As the Goaltending Consultant for Hockey Canada, I am asked my opinion quite often as to what age should children become fulltime goaltenders. This question can be somewhat debatable as, to me, there is no definite line in the sand. A strong majority of minor hockey organizations go by a protocol of 8-9 years of age, and there are some strong arguments both for and against this.
When I was a kid, I played no other position than goal from the time I was six years old. This is what I wanted to do and there was no question in my mind, or my parents’ minds, even though I think my Father had some reservations about it. That was 29 years ago, which is hard for me to believe, and things have changed in minor hockey. With most children I do not believe that the answer is as cut and dry, and it is not correct to label them as goaltenders at such an early age. I also know a lot of goaltenders in the NHL that didn’t become goalies until they were 12-13 years of age. So, quite frankly, it is not true that you have to be a goaltender before or after a particular age. Minor hockey, however, has had to put a guideline in place to keep it fair for everyone and to try to develop all skills for everyone.
When taking a closer look at why a majority of minor hockey organizations do not allow a goaltender to become fulltime until the age of 8-9; you will find there are a lot of good reasons as to why it done this way. The best and the strongest argument for me is that in order to be a good goaltender one must be a strong skater. For myself personally, I had started skating at the age of two, and was probably ready to be a goalie at six years of age. However, the majority of kids need to improve their skating skills. The years between the ages of 5-8 are extremely important development years that help to improve a player’s skating ability. All the fundamentals of skating are taught in these years, and it is difficult to develop these if your child is stuck in the net.
When discussing skating ability I am not talking about straight out skating speed, I am talking about balance and agility, the necessary components to being a good goaltender. These are developed during those first few years of hockey. When your child can do these skills with comfort and ease, I say they are ready to try goaltending fulltime. Like any skill, these take time to develop and the first few years of hockey will allow them to do so. This does not mean they should not try their hand at goaltending before age 8; they should be able to have fun and try every position. It will also give the child a good feel if they like goaltending or not, and therefore, you can make a better decision when they get to the level where they can make the decision. I believe kids should have both the opportunity to know what it feels like to:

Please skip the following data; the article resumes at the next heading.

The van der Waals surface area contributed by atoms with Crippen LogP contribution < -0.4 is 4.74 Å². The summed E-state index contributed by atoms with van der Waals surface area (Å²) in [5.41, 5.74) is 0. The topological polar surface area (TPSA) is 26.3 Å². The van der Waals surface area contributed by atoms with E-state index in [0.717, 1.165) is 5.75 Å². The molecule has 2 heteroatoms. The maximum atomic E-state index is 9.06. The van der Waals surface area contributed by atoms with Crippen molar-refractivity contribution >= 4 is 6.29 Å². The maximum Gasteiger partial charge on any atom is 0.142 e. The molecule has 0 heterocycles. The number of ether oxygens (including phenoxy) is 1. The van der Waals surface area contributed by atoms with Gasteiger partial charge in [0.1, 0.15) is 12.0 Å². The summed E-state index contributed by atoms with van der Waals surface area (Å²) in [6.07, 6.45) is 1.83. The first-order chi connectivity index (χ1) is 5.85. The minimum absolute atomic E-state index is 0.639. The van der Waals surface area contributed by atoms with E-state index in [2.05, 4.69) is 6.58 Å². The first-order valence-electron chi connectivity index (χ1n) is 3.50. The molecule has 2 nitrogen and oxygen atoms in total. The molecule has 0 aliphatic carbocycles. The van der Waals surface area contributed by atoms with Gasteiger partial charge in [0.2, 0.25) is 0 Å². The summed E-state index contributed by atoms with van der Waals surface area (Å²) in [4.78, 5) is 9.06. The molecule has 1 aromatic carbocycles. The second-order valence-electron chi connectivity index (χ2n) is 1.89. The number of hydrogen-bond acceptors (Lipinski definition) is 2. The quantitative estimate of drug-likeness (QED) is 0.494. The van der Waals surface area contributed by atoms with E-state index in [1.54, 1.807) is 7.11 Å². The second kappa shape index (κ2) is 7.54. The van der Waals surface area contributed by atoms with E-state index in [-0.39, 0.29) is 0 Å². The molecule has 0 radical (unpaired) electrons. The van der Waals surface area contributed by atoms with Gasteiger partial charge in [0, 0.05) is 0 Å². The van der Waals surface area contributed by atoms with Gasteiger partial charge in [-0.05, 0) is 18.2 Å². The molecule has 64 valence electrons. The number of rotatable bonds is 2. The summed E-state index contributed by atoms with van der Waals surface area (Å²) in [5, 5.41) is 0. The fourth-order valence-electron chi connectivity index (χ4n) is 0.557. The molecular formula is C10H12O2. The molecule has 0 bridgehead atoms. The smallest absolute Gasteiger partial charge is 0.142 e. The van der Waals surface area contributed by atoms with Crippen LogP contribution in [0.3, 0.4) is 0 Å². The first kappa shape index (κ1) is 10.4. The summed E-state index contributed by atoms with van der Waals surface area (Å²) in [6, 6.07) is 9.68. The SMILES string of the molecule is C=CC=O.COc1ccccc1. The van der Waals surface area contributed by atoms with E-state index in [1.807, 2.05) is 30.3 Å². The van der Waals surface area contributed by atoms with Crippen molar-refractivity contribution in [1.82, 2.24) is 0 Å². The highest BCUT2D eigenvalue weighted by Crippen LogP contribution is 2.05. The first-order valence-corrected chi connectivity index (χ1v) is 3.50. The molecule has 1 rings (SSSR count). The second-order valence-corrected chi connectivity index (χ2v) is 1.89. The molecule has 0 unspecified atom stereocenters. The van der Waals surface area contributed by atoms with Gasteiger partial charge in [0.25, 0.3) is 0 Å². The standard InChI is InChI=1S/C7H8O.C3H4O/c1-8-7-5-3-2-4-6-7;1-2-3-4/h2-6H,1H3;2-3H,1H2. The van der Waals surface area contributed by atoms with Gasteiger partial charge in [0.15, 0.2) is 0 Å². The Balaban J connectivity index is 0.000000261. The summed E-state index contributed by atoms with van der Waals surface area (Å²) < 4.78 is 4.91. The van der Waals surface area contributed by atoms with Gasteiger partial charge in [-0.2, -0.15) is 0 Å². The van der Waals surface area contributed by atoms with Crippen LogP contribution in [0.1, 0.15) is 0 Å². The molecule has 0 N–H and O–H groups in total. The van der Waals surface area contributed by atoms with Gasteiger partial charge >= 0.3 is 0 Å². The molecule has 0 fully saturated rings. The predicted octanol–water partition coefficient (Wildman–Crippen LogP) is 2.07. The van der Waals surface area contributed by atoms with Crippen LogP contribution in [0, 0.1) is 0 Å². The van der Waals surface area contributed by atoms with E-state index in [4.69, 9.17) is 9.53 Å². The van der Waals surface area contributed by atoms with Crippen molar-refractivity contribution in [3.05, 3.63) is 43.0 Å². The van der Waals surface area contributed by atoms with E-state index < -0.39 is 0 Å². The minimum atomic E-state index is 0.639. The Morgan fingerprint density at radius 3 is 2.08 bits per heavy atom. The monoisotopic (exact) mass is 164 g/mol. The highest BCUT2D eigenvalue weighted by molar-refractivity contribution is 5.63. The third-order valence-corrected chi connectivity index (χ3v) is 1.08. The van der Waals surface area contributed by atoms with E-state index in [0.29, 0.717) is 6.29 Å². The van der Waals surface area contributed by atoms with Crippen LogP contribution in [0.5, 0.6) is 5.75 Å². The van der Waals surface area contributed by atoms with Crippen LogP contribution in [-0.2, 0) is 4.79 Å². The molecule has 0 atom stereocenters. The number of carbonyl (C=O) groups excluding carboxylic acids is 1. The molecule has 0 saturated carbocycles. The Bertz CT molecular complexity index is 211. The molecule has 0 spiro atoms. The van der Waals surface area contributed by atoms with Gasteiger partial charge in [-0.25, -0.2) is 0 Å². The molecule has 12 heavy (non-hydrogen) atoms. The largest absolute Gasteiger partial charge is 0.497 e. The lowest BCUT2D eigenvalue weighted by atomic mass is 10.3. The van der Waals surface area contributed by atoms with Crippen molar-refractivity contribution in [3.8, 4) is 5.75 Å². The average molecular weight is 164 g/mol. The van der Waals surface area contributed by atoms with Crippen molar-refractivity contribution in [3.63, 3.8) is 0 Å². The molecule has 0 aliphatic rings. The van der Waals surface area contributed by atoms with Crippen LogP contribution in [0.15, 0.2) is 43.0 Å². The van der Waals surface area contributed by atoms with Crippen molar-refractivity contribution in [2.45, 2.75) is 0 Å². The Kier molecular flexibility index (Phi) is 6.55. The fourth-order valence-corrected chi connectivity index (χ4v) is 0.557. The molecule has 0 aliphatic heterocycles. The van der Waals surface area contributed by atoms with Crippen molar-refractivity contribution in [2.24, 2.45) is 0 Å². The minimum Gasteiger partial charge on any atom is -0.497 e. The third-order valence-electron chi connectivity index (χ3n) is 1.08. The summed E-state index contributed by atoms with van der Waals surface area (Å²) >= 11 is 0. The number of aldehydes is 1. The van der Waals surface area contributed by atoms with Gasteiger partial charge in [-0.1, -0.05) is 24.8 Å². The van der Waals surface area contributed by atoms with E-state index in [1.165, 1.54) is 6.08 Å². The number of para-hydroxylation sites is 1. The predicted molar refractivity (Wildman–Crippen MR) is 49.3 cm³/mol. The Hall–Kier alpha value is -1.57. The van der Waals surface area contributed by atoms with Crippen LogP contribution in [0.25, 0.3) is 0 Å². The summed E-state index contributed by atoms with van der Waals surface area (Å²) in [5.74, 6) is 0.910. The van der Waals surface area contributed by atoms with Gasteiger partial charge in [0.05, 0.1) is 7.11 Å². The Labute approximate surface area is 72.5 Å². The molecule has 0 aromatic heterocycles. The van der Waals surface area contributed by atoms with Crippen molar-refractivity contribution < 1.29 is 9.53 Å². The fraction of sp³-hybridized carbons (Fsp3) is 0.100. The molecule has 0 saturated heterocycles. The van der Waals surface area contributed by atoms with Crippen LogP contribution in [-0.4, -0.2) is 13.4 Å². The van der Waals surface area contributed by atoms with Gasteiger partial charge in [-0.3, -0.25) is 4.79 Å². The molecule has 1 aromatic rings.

A. Score a goal
B. Stop a goal
One argument to this idea could be, ‘if a child knows from an early age that they want to be a goaltender, then they should be able to do so.’ While I respect this opinion, we have to remember there is only one net and only one kid at a time can play goal. We’ve been taught to share from an early age, so what’s fair is fair, and this must also be true for goaltending. If you happen to be in a situation where there is only one child on the team that wants to play goal, and all parents are in agreement, then so be it. Let the child who wants to play goal be in the net.
I think this would be a very unique situation, but my suggestion is that if this does happen, the child must participate in all team skating drills. Even as a goaltender, I participated in all skating drills with all my goalie gear. That is a one thing which helped me a lot in hockey. Most minor hockey organizations won’t even allow this to be the case anyways, but not all go by the same rules. I am also a believer in having a goaltender learn to stick handle and play the puck, so they should participate in all these drills as well.
It is important to know your child will not be behind in goaltending development if they do not start fulltime until later. The development of skating skills in the meantime will be very valuable in this situation. Remember that not all kids on each team even want to play goal. You may find a situation where the child does get a lot of net time, but don’t be discouraged if they don’t, as there are many ways around this if your child truly wants to be a goaltender. There are lots of people and organizations that offer extra lessons or hockey schools in goaltending. The problem here is that this will cost extra money and private lessons can become very expensive. You will have to weigh the pros and cons to determine if the cost is worthwhile at a young age.
In my opinion, most minor hockey organizations are doing the right thing by not having fulltime goaltenders until the age of eight. It gives the children time to develop all the necessary skills, which will make them better goalies. In the end, there is no definitive age as to when a child should become a fulltime goalie. The only thing that stands out to me is that they absolutely must have strong skating skills before they become fulltime goaltenders. When you see this and the child wants to play goal, then that is the right time, and there is no age to draw the line for that.
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Lisa Dornan Director, Communications Hockey Canada 403-777-4557 / 403-510-7046 (mobile) firstname.lastname@example.org
Francis Dupont Manager, Media Relations/Communications Hockey Canada 403-777-4564 email@example.com
|Morgan Bell Coordinator, Media Relations Hockey Canada 403-284-6427 firstname.lastname@example.org||Esther Madziya Coordinator, Media Relations Hockey Canada 403-284-6484 email@example.com|